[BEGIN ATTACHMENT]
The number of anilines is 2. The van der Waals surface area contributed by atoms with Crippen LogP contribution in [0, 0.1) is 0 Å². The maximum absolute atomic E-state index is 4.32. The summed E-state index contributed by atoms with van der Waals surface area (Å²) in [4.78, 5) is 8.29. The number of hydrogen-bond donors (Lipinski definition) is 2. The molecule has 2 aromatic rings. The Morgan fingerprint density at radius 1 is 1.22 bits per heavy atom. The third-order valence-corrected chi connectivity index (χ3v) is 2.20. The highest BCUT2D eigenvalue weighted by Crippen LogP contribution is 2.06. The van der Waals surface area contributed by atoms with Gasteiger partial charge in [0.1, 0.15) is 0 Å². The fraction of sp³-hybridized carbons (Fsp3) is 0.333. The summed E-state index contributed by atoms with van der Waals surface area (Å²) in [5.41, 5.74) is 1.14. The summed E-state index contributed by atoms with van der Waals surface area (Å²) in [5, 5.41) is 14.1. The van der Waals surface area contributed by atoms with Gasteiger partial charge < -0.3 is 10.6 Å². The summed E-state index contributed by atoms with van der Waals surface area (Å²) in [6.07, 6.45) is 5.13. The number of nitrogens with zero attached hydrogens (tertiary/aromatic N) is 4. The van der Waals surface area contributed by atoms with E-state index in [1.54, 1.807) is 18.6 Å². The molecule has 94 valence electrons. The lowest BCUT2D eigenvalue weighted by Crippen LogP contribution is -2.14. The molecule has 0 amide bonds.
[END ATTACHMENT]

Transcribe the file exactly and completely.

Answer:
The number of anilines is 2. The van der Waals surface area contributed by atoms with Crippen LogP contribution in [0, 0.1) is 0 Å². The maximum absolute atomic E-state index is 4.32. The summed E-state index contributed by atoms with van der Waals surface area (Å²) in [4.78, 5) is 8.29. The number of hydrogen-bond donors (Lipinski definition) is 2. The molecule has 2 aromatic rings. The Morgan fingerprint density at radius 1 is 1.22 bits per heavy atom. The third-order valence-corrected chi connectivity index (χ3v) is 2.20. The highest BCUT2D eigenvalue weighted by Crippen LogP contribution is 2.06. The van der Waals surface area contributed by atoms with Gasteiger partial charge in [0.1, 0.15) is 0 Å². The fraction of sp³-hybridized carbons (Fsp3) is 0.333. The summed E-state index contributed by atoms with van der Waals surface area (Å²) in [5.41, 5.74) is 1.14. The summed E-state index contributed by atoms with van der Waals surface area (Å²) in [5, 5.41) is 14.1. The van der Waals surface area contributed by atoms with Gasteiger partial charge < -0.3 is 10.6 Å². The summed E-state index contributed by atoms with van der Waals surface area (Å²) in [6.07, 6.45) is 5.13. The number of nitrogens with zero attached hydrogens (tertiary/aromatic N) is 4. The van der Waals surface area contributed by atoms with E-state index in [1.54, 1.807) is 18.6 Å². The molecule has 94 valence electrons. The lowest BCUT2D eigenvalue weighted by Crippen LogP contribution is -2.14. The molecule has 0 amide bonds.